If Falluja is the map for the road ahead, then it would seem that we’re on the road to the Baghdad airport.

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2004 11 29
Abortion Poll

Posted by in: Abortion, Political issues

AP reports:

[An Associated Press poll] found that 59 percent say Bush should choose a nominee who would uphold the 1973 Roe v. Wade decision that legalized abortion. About three in 10, 31 percent, said they want a nominee who would overturn the decision, according to the poll conducted for the AP by Ipsos-Public Affairs.

And on litmus tests:

The survey found that 61 percent of all respondents said Supreme Court nominees should state their position on abortion before being approved for the job.

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2004 11 29
Two Items of Hypocrisy

The first item involves Congressional Republican’s efforts to sacrifice security to political gain. From NY Times:

Members of both parties, and independent analysts, said Sunday that they had no doubt Congress would have passed the measure had President Bush flexed his muscle…The intelligence bill had bipartisan support in the Senate.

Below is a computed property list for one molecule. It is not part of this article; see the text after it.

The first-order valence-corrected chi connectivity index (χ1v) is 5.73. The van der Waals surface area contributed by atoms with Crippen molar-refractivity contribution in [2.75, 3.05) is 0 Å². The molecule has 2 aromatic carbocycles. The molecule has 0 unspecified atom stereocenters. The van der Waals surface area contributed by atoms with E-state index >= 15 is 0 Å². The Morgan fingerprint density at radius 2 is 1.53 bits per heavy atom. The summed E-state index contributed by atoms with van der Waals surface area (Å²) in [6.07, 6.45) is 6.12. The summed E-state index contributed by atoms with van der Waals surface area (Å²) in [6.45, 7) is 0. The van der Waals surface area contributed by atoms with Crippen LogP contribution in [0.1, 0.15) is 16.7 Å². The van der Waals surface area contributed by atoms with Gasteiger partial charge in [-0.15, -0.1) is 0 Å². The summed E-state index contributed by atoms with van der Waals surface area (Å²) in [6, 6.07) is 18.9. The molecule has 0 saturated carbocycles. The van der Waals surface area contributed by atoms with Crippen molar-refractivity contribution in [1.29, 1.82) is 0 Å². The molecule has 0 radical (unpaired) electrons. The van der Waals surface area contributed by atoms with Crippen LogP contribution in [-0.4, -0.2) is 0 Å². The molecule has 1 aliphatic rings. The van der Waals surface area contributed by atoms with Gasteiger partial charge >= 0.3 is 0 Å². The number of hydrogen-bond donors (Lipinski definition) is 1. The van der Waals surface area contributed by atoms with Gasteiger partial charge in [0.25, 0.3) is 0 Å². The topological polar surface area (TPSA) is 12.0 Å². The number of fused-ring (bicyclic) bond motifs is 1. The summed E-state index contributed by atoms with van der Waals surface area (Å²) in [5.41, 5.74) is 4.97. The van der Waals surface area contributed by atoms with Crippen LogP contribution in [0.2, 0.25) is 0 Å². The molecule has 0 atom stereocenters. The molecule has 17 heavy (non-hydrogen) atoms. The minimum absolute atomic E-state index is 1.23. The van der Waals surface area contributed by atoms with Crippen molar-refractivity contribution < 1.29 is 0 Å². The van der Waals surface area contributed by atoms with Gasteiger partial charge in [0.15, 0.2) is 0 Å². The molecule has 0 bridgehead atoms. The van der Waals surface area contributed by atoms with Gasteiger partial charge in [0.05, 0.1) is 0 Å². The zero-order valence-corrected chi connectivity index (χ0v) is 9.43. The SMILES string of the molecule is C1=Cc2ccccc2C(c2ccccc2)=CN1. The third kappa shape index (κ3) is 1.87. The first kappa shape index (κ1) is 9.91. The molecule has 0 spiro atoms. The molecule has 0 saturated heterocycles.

In the House, the leadership probably could have cobbled together a coalition of Democrats and Republicans to muster the 218 votes necessary for passage.

“I am convinced that had the speaker brought the bill to the floor, it would have passed,” Senator Susan Collins, Republican of Maine and chief author of the measure, said in an interview on Sunday. “That’s what’s so frustrating. Here we have a bill that’s been endorsed by the White House, by the 9/11 commission, by the 9/11 family groups, by the speaker of the House, and we can’t get a vote.”

But Mr. Hastert did not want to split his caucus and did not want the bill to pass with less than ”a majority of the majority,” said his spokesman, John Feehery. “What good is it to pass something,” Mr. Feehery said, “where most of our members don’t like it?”